UBC Faculty Research and Publications

A theoretical analysis of the barriers and facilitators to the implementation of school-based physical activity policies in Canada: a mixed methods scoping review Weatherson, Katie A; Gainforth, Heather L; Jung, Mary E


Background: Given the potential impact school-based daily physical activity (DPA) policies can have on the health outcomes of Canadian children, it is surprising that such little research has examined the implementation and student-level effectiveness of these policies, and that even less have used theory to understand the barriers and facilitators affecting uptake of this policy by teachers. This review descriptively summarizes the implementation status, approaches used to implement DPA, and the effectiveness of DPA at increasing the physical activity of children at school. In addition, the Theoretical Domains Framework (TDF) was used to explore the barriers and facilitators to DPA implementation. Methods A scoping review of English articles using ERIC, CINAHL, and Google Scholar (2005 to 2016) was conducted. Only studies that evaluated the implementation and/or student-level effectiveness of DPA policies in Canadian elementary schools were included. Only articles that examined DPA implementation barriers and facilitators by teachers, principals, and/or administration were eligible for the TDF analysis. Data on study characteristics and major findings regarding implementation status, implementation approach used, and impact on student’s physical activity were extracted and were summarized descriptively, including study quality indicators. Two coders extracted and categorized implementation barriers and facilitators into TDF domains. Results The search resulted in 66 articles being retrieved and 38 being excluded for not meeting the eligibility criteria, leaving 15 eligible for review (10 of which examined barriers and facilitators to implementation from DPA deliverers’ perspective). Eleven of 15 studies examined the Ontario DPA policy, and 2 studies were from both Alberta and British Columbia. Thirteen studies examined implementation, and only two examined effectiveness. DPA implementation status, approaches to delivery, and effectiveness on student’s PA levels are inconsistent across the three provinces. A total of 203 barriers/facilitators were extracted across the ten implementation studies, most of which related to the environmental context and resources (ECR; n = 86; 37.4%), beliefs about consequences (n = 41; 17.8%), and social influences (n = 36; 15.7%) TDF domains. Conclusions With the limited research examining the DPA policy in Canada, the current status and approaches used to implement DPA and the student-level effectiveness is not well understood; however, this review revealed that DPA deliverers often report many barriers to DPA implementation. Most importantly, in conducting a TDF-based analysis of the barriers/facilitators affecting implementation, this review provides a theoretical basis by which researchers and policy-makers can design interventions to better target these problems in the future. Registration A protocol for this review was not registered.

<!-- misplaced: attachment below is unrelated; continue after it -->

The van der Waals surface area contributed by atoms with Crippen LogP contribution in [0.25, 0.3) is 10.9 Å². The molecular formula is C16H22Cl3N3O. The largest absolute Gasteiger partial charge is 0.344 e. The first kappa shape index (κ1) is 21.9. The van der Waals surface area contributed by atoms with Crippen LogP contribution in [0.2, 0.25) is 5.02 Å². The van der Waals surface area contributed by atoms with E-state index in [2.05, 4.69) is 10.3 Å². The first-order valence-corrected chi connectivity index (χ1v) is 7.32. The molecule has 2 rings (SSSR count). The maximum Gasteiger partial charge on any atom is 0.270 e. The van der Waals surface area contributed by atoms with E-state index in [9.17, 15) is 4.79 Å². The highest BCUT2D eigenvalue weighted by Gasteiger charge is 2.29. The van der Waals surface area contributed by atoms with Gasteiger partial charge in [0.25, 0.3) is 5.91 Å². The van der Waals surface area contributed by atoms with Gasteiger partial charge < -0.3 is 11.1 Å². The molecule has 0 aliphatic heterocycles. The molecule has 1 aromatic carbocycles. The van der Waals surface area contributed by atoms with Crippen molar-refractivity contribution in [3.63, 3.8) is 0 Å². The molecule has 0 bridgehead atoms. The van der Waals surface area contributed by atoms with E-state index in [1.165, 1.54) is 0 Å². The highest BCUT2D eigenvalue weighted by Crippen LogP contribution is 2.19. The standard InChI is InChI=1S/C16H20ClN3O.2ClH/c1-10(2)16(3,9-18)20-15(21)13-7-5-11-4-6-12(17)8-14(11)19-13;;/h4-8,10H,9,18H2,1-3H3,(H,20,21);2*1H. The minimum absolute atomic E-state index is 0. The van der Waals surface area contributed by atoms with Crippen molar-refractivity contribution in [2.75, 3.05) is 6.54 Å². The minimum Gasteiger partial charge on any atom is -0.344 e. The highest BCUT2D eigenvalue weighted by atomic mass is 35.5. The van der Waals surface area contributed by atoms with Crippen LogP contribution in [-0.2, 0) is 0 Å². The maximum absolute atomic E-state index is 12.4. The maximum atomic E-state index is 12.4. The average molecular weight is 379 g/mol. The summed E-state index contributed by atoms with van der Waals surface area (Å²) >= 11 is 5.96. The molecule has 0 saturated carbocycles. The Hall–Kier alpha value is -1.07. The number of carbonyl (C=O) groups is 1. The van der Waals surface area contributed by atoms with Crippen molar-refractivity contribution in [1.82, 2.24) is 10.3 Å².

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Attribution 4.0 International (CC BY 4.0)

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